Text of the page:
Monday, November 29, 2010


White boards snap up across the room with eager faces behind them.  We are playing a review game for their grammar test tomorrow.  Anytime I can incorporate tiny white boards, I will have immediate student engagement.

Three groups tie at the end.  There is no prize.  I want to give final tips for studying and preparing, so I opt for this instead of a tie-breaking round.  One of the winning groups does not like this call.  They taste arbitrary victory, and they want to claim it.

I review the expectations for the test, and look to the back of the room.  Brandon, one of the tying group members, is grinning from the couch.  His white board is in the air.  "Grrr," it says.

Brandon is a kid who is so quietly funny that I had to call home one night just to tell his parents how much I appreciate his sense of humor and how well he manages appropriate timing and delivery so it doesn't interfere with instruction.  

I continue with directions and suggestions, reminding students of the low-stakes nature of the assessment and what their options are if they don't do as well as they'd hope.  My gaze finds Brandon again.  He's holding up his white board.  "This is ridiculous!" it proclaims.

I can't imagine laughing so much in any other profession.

Wednesday, November 24, 2010

5. (continued)

The rest of the story... (started on Monday's post)
Fatima looks down at her paper, and she looks like she might be ready to try it.  She looks at Andre, at Nancy, and then at the audience.  Then she buries her face in her hands and says, “No—I can’t do it.  Can Andre PLEASE read it for me?” she pleads. 
            I look at Nancy.  The girl is clearly in pain.  I am ready to cave, but this isn’t my call.  Fatima has written this story as a grade for Nancy’s class, and even though I am here with my class as an observer, she makes the decision.
            “Nope.  But let’s try this.  I want everyone in this room who is willing to be supportive of Fatima in this situation to raise your hand.”  Hands start to shoot up, but Nancy motions them down.  “Wait—this is serious, and I don’t want you to raise your hand unless you can really commit to it.  Being supportive means you will sit silently through her story, and you will remember how hard it was for you to present your story in front of the class.  You will think about how hard it would be to present your story in a language that was not your native one.  Now, who can raise your hand?”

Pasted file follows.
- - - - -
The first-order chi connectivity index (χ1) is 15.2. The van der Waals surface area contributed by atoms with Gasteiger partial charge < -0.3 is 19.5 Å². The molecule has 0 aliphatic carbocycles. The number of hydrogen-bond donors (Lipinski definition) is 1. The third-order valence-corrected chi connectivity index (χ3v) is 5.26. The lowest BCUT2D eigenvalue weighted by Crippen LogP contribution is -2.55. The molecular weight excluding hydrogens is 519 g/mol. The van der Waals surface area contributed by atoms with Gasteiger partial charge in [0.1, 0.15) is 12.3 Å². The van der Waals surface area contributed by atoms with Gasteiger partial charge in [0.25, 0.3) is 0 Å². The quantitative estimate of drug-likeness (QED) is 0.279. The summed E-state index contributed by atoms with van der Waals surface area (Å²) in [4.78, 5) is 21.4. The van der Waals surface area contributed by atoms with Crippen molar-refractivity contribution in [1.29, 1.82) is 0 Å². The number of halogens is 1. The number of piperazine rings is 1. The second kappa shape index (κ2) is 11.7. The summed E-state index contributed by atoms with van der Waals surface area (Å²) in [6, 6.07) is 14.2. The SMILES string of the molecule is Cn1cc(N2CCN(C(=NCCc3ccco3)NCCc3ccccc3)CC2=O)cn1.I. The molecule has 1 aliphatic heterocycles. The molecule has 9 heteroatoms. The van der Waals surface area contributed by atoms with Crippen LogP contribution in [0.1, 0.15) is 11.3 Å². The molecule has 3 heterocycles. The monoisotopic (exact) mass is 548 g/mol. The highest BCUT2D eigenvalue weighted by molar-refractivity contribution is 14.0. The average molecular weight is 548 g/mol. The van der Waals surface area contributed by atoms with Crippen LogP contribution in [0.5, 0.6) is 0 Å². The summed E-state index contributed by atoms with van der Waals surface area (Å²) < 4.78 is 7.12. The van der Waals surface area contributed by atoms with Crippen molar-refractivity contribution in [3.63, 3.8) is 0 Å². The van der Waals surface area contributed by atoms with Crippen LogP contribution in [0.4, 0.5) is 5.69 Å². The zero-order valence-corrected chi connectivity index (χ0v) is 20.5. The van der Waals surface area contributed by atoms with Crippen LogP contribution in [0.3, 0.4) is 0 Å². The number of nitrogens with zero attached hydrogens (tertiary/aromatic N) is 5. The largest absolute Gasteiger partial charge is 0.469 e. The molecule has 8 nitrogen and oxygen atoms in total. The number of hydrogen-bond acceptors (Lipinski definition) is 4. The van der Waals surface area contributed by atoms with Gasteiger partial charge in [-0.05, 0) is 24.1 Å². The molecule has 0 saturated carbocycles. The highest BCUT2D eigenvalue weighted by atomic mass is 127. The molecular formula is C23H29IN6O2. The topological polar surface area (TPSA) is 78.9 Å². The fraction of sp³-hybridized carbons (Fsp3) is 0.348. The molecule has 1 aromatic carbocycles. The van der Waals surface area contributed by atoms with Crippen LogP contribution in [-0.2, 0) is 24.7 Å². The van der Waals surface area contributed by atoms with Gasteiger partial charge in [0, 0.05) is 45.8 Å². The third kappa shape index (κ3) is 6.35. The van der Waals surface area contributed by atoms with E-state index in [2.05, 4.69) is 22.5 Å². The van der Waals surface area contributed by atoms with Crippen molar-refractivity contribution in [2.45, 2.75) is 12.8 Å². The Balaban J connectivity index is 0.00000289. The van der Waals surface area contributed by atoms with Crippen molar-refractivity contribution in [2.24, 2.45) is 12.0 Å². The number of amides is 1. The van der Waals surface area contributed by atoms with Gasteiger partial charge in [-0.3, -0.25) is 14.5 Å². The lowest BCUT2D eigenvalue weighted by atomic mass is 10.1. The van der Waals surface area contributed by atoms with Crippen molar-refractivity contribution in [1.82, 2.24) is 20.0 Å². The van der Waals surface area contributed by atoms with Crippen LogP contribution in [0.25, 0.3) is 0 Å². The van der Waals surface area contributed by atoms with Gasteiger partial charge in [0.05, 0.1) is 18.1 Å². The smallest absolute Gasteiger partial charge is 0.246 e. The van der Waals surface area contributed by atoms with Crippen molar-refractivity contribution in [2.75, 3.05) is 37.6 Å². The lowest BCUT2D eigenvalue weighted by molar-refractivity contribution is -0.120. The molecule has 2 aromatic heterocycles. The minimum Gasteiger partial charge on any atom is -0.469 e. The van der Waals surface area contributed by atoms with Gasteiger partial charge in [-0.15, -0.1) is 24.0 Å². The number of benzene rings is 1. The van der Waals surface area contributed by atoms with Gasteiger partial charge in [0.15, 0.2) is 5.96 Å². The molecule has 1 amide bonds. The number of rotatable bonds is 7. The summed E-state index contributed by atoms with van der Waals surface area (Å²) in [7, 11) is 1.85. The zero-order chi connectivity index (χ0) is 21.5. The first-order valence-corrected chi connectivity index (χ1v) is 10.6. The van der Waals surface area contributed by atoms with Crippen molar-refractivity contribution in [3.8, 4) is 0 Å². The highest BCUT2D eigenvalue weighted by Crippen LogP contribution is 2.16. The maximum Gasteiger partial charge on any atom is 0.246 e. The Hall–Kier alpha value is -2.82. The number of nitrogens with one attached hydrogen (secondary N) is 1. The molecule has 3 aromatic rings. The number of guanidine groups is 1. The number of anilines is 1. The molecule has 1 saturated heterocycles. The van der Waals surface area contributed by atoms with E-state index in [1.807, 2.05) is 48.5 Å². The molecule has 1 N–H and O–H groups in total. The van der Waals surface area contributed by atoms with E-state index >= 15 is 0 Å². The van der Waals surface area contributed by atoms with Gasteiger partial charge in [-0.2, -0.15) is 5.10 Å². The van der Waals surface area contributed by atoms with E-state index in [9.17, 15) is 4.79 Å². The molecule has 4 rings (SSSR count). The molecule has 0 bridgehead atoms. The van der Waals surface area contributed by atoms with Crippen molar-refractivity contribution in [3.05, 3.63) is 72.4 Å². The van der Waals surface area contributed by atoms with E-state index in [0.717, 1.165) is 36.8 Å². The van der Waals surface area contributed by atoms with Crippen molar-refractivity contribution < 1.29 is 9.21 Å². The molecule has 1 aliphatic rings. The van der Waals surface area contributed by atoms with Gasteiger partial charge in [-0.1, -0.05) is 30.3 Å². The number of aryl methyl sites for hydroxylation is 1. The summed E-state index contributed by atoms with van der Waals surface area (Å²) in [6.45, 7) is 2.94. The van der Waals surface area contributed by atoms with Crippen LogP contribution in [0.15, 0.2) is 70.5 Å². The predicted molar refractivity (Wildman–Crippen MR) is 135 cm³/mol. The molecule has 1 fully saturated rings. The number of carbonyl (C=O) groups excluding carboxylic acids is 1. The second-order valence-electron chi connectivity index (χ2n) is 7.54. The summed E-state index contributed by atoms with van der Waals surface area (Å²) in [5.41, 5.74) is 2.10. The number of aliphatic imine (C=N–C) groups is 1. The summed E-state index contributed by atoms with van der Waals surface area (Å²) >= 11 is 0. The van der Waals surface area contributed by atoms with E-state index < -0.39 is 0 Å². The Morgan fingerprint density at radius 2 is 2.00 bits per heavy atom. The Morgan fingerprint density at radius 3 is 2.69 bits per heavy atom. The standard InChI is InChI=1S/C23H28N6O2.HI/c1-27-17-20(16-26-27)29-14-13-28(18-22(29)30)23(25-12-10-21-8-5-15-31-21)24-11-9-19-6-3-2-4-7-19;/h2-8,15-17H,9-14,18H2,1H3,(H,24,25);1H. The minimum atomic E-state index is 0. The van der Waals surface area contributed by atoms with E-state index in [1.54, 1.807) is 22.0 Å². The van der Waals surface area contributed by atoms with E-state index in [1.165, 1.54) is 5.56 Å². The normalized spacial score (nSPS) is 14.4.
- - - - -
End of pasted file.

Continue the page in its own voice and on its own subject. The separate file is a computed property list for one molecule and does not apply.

Hands shoot up—every single one in the room.  There is James Hughes-Morales, who has two parents in prison, but comes to class each day beaming.  He’s smiling widely at Fatima even though he’s just been messing around with a friend at the back corner of the room.  There is Janice White, who took some convincing to read her poem during second hour, but she finally went through with it.  As she raises her hand, she says loudly (she does everything loudly), “I didn’t want to read mine either, Fatima, but it all turned out okay.”  There is Marissa Davis, who isn’t a mean girl at heart, but for some reason has all the social capital to be that way when she wants to.  She’s the girl who has the right clothes, but you always wonder how she got so popular until she stays after school three days in a row helping organize our fundraiser for AIDS orphans.  Marissa stands up and raises her hand, even though she doesn’t have to.
            Fatima is gaining confidence, and her eyes are smiling even though her mouth is still scared.  “Okay, Fatima,” says Nancy, “Andre is going to sit up there with you, and he’s totally got your back.  He’s going to follow along with you, and if there’s a word you come to that you don’t know, he’s going to say it for you.  Got it?  He’s there for you, and we are all going to be supportive.”